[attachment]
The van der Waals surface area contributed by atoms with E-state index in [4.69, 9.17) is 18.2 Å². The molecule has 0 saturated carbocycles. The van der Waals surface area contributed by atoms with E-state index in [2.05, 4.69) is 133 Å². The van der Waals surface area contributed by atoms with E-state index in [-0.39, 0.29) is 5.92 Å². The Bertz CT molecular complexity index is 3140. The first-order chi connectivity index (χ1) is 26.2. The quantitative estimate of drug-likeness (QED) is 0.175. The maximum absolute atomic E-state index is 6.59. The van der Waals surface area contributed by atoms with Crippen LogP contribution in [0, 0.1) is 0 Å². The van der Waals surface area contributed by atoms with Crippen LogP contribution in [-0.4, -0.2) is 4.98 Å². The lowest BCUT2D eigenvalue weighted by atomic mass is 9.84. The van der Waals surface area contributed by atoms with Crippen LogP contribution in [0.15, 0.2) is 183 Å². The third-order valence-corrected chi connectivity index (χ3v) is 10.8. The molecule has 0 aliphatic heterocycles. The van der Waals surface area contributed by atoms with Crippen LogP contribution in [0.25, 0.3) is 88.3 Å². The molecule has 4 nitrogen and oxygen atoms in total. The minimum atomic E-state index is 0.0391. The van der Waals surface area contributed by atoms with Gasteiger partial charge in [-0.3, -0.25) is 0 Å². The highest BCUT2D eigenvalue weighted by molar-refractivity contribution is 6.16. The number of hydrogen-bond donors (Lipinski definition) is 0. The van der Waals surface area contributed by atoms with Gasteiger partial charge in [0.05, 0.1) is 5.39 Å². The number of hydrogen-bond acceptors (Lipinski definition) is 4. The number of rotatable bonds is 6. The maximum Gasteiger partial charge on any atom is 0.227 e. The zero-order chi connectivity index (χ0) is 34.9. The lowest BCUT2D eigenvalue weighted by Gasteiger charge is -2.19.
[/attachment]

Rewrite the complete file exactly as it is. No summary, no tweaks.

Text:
The van der Waals surface area contributed by atoms with E-state index in [4.69, 9.17) is 18.2 Å². The molecule has 0 saturated carbocycles. The van der Waals surface area contributed by atoms with E-state index in [2.05, 4.69) is 133 Å². The van der Waals surface area contributed by atoms with E-state index in [-0.39, 0.29) is 5.92 Å². The Bertz CT molecular complexity index is 3140. The first-order chi connectivity index (χ1) is 26.2. The quantitative estimate of drug-likeness (QED) is 0.175. The maximum absolute atomic E-state index is 6.59. The van der Waals surface area contributed by atoms with Crippen LogP contribution in [0, 0.1) is 0 Å². The van der Waals surface area contributed by atoms with Crippen LogP contribution in [-0.4, -0.2) is 4.98 Å². The lowest BCUT2D eigenvalue weighted by atomic mass is 9.84. The van der Waals surface area contributed by atoms with Crippen LogP contribution in [0.15, 0.2) is 183 Å². The third-order valence-corrected chi connectivity index (χ3v) is 10.8. The molecule has 0 aliphatic heterocycles. The van der Waals surface area contributed by atoms with Crippen LogP contribution in [0.25, 0.3) is 88.3 Å². The molecule has 4 nitrogen and oxygen atoms in total. The minimum atomic E-state index is 0.0391. The van der Waals surface area contributed by atoms with Gasteiger partial charge in [-0.3, -0.25) is 0 Å². The highest BCUT2D eigenvalue weighted by molar-refractivity contribution is 6.16. The number of hydrogen-bond donors (Lipinski definition) is 0. The van der Waals surface area contributed by atoms with Gasteiger partial charge in [0.05, 0.1) is 5.39 Å². The number of hydrogen-bond acceptors (Lipinski definition) is 4. The number of rotatable bonds is 6. The maximum Gasteiger partial charge on any atom is 0.227 e. The zero-order chi connectivity index (χ0) is 34.9. The lowest BCUT2D eigenvalue weighted by Gasteiger charge is -2.19.